You will notice the form asks you various questions regarding your cat’s physical features, coat colors and more. We would also like pictures and pedigrees of your cats. We are using this service opportunity to gather additional information on cats to help find other genetic causes for eye color or hearing loss or other fun traits or health concerns. Please tell us if your cat has something new and interesting or if you think you have discovered a new health concern. Please provide accurate information. If we discover false information is provided, we will refuse further testing. We understand some information may be unknown.
Why are pictures requested?
We may potentially develop studies for eye-color and hearing. The pictures will be used to help determine the cats’ eye color and how much white coloration is present. New studies could develop, such as finding a cause for lockets and belly spots.
The pictures will help us know the test is accurate and further decipher if a potential recessive silver coloration exists. If we discover false information is provided, we will refuse further testing. We understand some information may be unknown.
Why are you asking about behaviors?
We know some behaviors in cats may be inherited, such as response to catnip. Some cats have hoarding behaviors or extreme licking/suckling behaviors. We may be able to develop research projects for these conditions.
How accurate is the test?
The test has over 90% accuracy. We are trying to determine if a recessive silver condition exists. Some errors have been resolved with resampling and clarification of colorations. This silver test will likely not work on DNA samples that have been degraded or whole genome amplified and will likely be difficult to conduct on a DNA array or by genotyping-by-sequencing (GBS) technologies.
Will other laboratories be able to conduct the test?
Not at this time, we want to understand which gene is involved and if a recessive condition exists before releasing testing information. Gathering data from the public will further help the research. We may ask other laboratories to conduct color testing when colorations are difficult to decipher.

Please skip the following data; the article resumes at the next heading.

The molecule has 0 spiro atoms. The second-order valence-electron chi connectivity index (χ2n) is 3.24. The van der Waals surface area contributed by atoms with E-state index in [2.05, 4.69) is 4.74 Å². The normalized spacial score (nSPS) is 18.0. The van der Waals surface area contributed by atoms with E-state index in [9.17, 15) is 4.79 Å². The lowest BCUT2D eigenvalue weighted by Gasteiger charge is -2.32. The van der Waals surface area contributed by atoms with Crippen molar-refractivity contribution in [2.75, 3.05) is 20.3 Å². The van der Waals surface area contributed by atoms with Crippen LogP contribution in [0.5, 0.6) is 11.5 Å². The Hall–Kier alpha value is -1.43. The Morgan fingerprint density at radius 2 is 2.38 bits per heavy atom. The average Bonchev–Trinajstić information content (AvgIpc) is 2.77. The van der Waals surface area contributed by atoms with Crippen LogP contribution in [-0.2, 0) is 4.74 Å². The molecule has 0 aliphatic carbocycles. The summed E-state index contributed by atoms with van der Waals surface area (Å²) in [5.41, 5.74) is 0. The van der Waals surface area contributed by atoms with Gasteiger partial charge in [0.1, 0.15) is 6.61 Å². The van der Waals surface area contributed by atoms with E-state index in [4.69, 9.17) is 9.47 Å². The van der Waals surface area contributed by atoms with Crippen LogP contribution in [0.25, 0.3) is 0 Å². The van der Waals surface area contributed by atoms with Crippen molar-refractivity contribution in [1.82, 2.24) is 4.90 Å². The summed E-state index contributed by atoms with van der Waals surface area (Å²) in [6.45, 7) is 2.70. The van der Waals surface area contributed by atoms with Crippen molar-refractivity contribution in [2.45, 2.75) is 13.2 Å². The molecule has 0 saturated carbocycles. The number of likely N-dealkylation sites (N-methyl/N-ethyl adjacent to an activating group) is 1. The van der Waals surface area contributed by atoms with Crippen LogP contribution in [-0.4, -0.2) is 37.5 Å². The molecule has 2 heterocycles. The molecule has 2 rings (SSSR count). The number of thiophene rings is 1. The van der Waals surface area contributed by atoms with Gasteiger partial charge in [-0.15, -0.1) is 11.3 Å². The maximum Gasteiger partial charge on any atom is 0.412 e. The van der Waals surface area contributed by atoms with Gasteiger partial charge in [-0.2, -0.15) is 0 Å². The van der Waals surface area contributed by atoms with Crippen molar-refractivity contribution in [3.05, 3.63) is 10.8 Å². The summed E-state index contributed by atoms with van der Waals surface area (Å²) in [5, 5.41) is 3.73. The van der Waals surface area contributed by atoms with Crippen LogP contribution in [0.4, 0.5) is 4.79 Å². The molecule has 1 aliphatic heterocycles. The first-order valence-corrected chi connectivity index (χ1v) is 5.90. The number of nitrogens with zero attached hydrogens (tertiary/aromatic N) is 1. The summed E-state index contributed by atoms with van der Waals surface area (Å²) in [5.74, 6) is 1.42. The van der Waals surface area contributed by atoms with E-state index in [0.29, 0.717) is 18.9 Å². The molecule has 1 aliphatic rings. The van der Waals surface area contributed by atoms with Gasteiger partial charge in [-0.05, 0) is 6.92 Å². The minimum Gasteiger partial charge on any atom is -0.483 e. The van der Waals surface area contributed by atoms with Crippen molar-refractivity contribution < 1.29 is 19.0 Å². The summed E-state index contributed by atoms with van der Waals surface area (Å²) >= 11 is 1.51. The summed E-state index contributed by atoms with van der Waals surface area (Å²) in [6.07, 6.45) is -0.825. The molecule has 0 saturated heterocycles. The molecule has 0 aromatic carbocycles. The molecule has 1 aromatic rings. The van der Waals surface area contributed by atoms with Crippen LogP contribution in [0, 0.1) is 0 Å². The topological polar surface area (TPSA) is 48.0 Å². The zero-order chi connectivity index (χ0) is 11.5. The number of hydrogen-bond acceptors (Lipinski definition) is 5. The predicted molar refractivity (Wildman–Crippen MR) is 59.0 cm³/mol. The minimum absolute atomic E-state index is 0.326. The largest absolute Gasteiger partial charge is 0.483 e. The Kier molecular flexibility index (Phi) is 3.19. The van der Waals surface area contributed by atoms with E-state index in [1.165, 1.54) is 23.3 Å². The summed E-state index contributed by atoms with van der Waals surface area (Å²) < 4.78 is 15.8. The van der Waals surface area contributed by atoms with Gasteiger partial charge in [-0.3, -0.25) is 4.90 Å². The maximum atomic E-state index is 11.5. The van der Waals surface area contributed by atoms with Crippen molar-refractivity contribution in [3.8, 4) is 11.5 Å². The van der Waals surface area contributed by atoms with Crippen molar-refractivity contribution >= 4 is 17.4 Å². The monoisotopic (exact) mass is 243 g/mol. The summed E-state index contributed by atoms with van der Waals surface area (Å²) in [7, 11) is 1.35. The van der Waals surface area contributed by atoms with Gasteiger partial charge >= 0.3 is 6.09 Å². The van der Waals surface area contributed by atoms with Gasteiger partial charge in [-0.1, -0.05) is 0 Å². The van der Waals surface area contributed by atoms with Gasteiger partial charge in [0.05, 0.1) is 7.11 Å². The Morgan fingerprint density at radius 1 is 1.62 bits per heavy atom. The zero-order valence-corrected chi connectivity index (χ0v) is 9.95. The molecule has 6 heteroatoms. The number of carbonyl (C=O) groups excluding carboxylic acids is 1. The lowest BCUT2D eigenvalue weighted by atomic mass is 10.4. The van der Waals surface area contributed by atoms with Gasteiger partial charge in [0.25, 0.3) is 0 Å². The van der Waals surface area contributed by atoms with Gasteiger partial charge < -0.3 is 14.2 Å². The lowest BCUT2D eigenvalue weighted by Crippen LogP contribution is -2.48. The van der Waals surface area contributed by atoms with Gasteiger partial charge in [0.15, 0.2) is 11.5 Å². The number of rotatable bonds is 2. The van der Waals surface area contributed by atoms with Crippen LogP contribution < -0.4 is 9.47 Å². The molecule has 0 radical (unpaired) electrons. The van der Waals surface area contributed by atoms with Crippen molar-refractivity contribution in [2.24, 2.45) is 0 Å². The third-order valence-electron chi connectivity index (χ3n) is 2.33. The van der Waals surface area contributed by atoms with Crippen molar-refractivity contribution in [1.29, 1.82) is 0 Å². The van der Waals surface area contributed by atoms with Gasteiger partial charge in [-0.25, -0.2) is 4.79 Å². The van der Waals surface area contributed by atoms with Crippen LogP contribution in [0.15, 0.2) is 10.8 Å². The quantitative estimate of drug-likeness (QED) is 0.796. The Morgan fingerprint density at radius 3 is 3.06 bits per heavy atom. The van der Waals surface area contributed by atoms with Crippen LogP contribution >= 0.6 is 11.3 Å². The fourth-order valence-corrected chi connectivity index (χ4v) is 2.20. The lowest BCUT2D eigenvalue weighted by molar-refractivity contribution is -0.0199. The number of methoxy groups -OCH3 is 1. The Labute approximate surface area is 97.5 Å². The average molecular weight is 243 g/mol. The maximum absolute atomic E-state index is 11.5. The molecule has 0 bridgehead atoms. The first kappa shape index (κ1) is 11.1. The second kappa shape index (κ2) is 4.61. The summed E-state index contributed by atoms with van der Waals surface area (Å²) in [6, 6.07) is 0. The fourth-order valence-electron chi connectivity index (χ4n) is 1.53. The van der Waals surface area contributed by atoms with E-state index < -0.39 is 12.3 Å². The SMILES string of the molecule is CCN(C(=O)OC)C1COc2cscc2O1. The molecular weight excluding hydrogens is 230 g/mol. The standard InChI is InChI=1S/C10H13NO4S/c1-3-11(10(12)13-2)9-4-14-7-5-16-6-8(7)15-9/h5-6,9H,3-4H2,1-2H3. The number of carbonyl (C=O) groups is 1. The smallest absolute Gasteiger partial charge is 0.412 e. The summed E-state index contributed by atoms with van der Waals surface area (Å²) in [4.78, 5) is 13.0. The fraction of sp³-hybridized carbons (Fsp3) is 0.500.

Why is the test so expensive?
Because our laboratory is not specifically a commercial service, we don’t have the general infrastructure and robotics that lower costs for bigger commercial testing laboratories and we only work on one species – cats. In addition, we will use excess funds to pay for additional research, such as, is there really a recessive silver and how is this DNA variant affects the production of pheaomelanin. If we discover false information is provided, we will refuse further testing.
Additional funds will not be used to increase Dr. Lyons’ salary. Only 5% of test income may be transferred to the university.
How long until I receive the results?
This is our laboratory’s first efforts at a commercial service. Turn around will depend on the volume of testing requests and supply chain. We will not work on holidays. We are expecting within 2 – 3 weeks.
How is the test conducted?
The silver test is conducted by the Polymerase Chain Reaction (PCR) of the DNA isolated from the cats’ swabs. The produced PCR products are size separated by gel electrophoresis (fragment analysis). The different sizes of the PCR products indicate if the cat has a silver mutation.
We welcome any feedback (firstname.lastname@example.org) to help us with our communications and understanding of the genetic testing. Thank you again and remember – cats rule!